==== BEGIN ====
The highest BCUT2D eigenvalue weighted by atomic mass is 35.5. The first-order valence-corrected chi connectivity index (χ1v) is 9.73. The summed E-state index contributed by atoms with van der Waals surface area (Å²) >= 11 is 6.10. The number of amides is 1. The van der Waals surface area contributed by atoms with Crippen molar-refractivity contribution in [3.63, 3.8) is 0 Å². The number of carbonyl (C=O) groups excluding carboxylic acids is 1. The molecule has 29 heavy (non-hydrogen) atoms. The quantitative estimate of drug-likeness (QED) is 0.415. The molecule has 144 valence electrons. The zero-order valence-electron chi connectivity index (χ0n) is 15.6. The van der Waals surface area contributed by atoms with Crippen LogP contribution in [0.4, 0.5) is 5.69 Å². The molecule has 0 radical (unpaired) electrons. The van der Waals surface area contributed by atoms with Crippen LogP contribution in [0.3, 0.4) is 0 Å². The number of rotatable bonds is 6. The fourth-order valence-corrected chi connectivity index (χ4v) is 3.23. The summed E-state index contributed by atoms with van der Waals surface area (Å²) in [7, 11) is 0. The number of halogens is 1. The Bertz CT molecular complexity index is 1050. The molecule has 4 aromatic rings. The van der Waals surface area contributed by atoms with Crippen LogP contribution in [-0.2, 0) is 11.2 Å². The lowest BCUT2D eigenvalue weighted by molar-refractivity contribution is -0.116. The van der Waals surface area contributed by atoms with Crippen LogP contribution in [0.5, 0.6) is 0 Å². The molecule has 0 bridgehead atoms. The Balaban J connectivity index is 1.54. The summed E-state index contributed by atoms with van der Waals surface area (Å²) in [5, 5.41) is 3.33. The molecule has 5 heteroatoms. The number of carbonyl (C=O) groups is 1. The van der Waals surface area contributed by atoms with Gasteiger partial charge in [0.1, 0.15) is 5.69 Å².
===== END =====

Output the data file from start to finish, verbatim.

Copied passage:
The highest BCUT2D eigenvalue weighted by atomic mass is 35.5. The first-order valence-corrected chi connectivity index (χ1v) is 9.73. The summed E-state index contributed by atoms with van der Waals surface area (Å²) >= 11 is 6.10. The number of amides is 1. The van der Waals surface area contributed by atoms with Crippen molar-refractivity contribution in [3.63, 3.8) is 0 Å². The number of carbonyl (C=O) groups excluding carboxylic acids is 1. The molecule has 29 heavy (non-hydrogen) atoms. The quantitative estimate of drug-likeness (QED) is 0.415. The molecule has 144 valence electrons. The zero-order valence-electron chi connectivity index (χ0n) is 15.6. The van der Waals surface area contributed by atoms with Crippen LogP contribution in [0.4, 0.5) is 5.69 Å². The molecule has 0 radical (unpaired) electrons. The van der Waals surface area contributed by atoms with Crippen LogP contribution in [0.3, 0.4) is 0 Å². The number of rotatable bonds is 6. The fourth-order valence-corrected chi connectivity index (χ4v) is 3.23. The summed E-state index contributed by atoms with van der Waals surface area (Å²) in [7, 11) is 0. The number of halogens is 1. The Bertz CT molecular complexity index is 1050. The molecule has 4 aromatic rings. The van der Waals surface area contributed by atoms with Crippen LogP contribution in [-0.2, 0) is 11.2 Å². The lowest BCUT2D eigenvalue weighted by molar-refractivity contribution is -0.116. The van der Waals surface area contributed by atoms with Crippen LogP contribution in [0.5, 0.6) is 0 Å². The molecule has 0 bridgehead atoms. The Balaban J connectivity index is 1.54. The summed E-state index contributed by atoms with van der Waals surface area (Å²) in [5, 5.41) is 3.33. The molecule has 5 heteroatoms. The number of carbonyl (C=O) groups is 1. The van der Waals surface area contributed by atoms with Gasteiger partial charge in [0.1, 0.15) is 5.69 Å².